THE TEAM BEHIND MUGLER TALKS ABOUT FASHION, FAME AND THE DIGITAL WORLD

  • On the day of the much-anticipated Mugler show, JOYCE.com chatted with CEO Joel Palix, creative director Nicola Formichetti and his muse Rick Genest or Rico the Zombie Boy, as he is more commonly known.

    Earlier that day Formichetti opened his first account on Weibo, the Chinese equivalent of Twitter and within hours had accumulated over 2,000 followers.


    “We needed Lady Gaga to shout to the world that Mugler is back. It did generate interest and noise in the media. We made the first step, now we focus on the clothes.”

    “It was amazing!” says an overjoyed Formichetti. “Being half Japanese and half Italian, I understand some of the Chinese characters, it’s great to connect with our Chinese followers.”

    What is even more remarkable is the fact that the majority of Weibo users were probably still in their diapers when Thierry Mugler was in its hey-day. In the late eighties, Mugler was known for his signature wasp-like silhouette and exaggerated shoulders, while his shows merged fashion and entertainment to create a spectacular performance.

    When CEO Joel Palix decided to revamp the brand, there were some very big boots to fill.

    “I was introduced to Nicola and felt that he was the right fit. We dropped the [brand’s] first name and simply called it “Mugler”,” he remembers. “Since Mulger has always been non-conformist, I felt that the usual practice of hiring a trained fashion designer to lead the brand was not the right approach. Nicola is a stylist, Lady Gaga’s stylist, and he understands what entertainment is about, and we clicked right away.”

    In contrast, Formichetti’s initial reaction wasn’t so positive.

    “When I was asked to take on the job I was like ‘No Way!’. Thierry Mugler was like God to me, I could never do it better than my hero! I talked about this with Lady Gaga and she said, ‘You are crazy to turn down the job! I’ll be with you all along.’ So I went for it,” he says.

    Speaking of Lady Gaga, she’s one the main reasons the brand has amassed such a strong following so quickly, particularly on social media platforms. When she made a special appearance at the Mugler debut show in Paris she created a frenzy. But is it wise to use the fame of an icon to resurrect a redundant label?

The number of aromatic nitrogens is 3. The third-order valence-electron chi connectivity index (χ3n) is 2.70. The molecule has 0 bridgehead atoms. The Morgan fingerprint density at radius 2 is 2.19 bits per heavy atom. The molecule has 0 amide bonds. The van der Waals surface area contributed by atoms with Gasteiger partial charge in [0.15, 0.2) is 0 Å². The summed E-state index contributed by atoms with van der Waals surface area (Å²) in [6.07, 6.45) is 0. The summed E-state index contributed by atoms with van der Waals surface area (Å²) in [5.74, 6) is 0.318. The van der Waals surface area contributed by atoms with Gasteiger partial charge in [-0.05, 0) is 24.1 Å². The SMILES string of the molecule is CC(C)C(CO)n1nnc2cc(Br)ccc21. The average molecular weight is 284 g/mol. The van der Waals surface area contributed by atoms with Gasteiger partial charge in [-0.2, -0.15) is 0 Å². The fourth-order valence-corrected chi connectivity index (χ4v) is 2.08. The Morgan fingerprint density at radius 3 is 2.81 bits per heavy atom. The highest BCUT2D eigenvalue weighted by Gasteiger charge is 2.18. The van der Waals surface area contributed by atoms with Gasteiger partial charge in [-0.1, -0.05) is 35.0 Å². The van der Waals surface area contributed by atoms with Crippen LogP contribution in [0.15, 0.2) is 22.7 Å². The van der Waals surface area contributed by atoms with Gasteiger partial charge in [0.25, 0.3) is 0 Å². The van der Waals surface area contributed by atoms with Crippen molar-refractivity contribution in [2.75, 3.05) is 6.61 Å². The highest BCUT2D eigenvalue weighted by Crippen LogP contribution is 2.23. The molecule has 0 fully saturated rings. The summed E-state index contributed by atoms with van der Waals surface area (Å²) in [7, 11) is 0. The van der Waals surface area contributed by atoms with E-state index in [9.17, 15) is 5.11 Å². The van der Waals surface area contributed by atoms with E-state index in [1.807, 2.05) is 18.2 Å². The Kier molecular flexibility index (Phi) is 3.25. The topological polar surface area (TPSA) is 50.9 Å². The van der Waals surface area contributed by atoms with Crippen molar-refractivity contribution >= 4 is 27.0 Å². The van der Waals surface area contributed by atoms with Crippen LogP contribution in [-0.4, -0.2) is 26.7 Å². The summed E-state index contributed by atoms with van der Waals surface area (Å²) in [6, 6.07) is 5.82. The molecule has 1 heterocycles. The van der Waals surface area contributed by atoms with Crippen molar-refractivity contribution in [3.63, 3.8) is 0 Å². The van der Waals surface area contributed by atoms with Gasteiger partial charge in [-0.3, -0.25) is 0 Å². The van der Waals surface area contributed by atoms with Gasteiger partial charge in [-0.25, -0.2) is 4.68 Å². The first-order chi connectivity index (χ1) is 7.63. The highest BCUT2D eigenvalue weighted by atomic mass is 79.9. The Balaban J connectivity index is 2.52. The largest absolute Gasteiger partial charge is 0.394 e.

“We needed Lady Gaga to shout to the world that Mugler is back. It did generate interest and noise in the media. We made the first step, now we focus on the clothes,” says Palix. “The men’s wear and women’s wear designers Romain Kremer and Sébastien Peigné are gifted young talents. Together with Nicola they are good with the details, fabric, shape and form. I have total confidence in them making their marks with their design.”

    There is also one more important character in this new dream team – zombie boy Rico – who has dedicated himself to the art of tattooing. Although his facial expressions were difficult to detect during our interview, he was a surprisingly shy and humble presence. It’s hard to understand how a young boy living on the streets in Montreal became the muse to Gaga’s stylist.

    “It’s great. I got to travel around the world, which I never had the chance to do before. I hope to earn some money and experience then go back home and help my friends and family,” he says softly.

    After our interview he was approached by a guest to pose for a picture, and he obediently stood up and transformed in front of the camera with a fierce and menacing look.

    “He’s great, so professional,” Formichetti interjects, before revealing that he discovered Rico on the internet. “The digital world is great, I get to find interesting people who I would never know otherwise.”

    Formichetti wholeheartedly embraces the digital world and had already updated his Weibo page five times by the end of the interview.

    “It’s great that I can communicate directly with people. When I was small, I was a huge fan of Michael Jackson, but I could only send letters to some P.O Box. Now I get to show the real me and read what people would like to say to me, without being filtered and accused.

    “The papers make up so much rubbish. They say that I hate fat and old people! When people read that, they must have thought that I was a f**king c**t! I think that in one sense the digital world and social media are great as long as one does not get too obsessed with it. It’s the way forward,” he says.